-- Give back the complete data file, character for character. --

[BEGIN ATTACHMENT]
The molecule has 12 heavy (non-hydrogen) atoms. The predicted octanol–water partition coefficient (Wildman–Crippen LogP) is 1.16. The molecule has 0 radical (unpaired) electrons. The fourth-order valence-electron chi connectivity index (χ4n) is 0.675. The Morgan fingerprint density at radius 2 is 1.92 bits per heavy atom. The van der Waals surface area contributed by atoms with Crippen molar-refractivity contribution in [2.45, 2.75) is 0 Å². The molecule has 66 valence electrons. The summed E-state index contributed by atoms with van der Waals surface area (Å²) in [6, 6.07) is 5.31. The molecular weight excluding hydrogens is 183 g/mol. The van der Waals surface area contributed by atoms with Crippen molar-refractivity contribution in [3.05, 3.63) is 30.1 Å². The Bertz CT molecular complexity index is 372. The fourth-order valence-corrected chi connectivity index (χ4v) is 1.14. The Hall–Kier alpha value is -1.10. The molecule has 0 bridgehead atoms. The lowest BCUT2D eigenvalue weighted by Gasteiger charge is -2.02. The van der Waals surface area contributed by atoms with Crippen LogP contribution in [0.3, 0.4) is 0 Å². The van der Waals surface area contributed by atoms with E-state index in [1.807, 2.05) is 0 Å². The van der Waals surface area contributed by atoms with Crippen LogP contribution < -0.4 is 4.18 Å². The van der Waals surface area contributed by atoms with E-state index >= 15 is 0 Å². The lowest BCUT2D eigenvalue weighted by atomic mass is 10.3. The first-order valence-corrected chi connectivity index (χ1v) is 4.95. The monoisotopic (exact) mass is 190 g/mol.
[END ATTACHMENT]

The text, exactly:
The molecule has 12 heavy (non-hydrogen) atoms. The predicted octanol–water partition coefficient (Wildman–Crippen LogP) is 1.16. The molecule has 0 radical (unpaired) electrons. The fourth-order valence-electron chi connectivity index (χ4n) is 0.675. The Morgan fingerprint density at radius 2 is 1.92 bits per heavy atom. The van der Waals surface area contributed by atoms with Crippen molar-refractivity contribution in [2.45, 2.75) is 0 Å². The molecule has 66 valence electrons. The summed E-state index contributed by atoms with van der Waals surface area (Å²) in [6, 6.07) is 5.31. The molecular weight excluding hydrogens is 183 g/mol. The van der Waals surface area contributed by atoms with Crippen molar-refractivity contribution in [3.05, 3.63) is 30.1 Å². The Bertz CT molecular complexity index is 372. The fourth-order valence-corrected chi connectivity index (χ4v) is 1.14. The Hall–Kier alpha value is -1.10. The molecule has 0 bridgehead atoms. The lowest BCUT2D eigenvalue weighted by Gasteiger charge is -2.02. The van der Waals surface area contributed by atoms with Crippen LogP contribution in [0.3, 0.4) is 0 Å². The van der Waals surface area contributed by atoms with E-state index in [1.807, 2.05) is 0 Å². The van der Waals surface area contributed by atoms with Crippen LogP contribution < -0.4 is 4.18 Å². The van der Waals surface area contributed by atoms with E-state index >= 15 is 0 Å². The lowest BCUT2D eigenvalue weighted by atomic mass is 10.3. The first-order valence-corrected chi connectivity index (χ1v) is 4.95. The monoisotopic (exact) mass is 190 g/mol.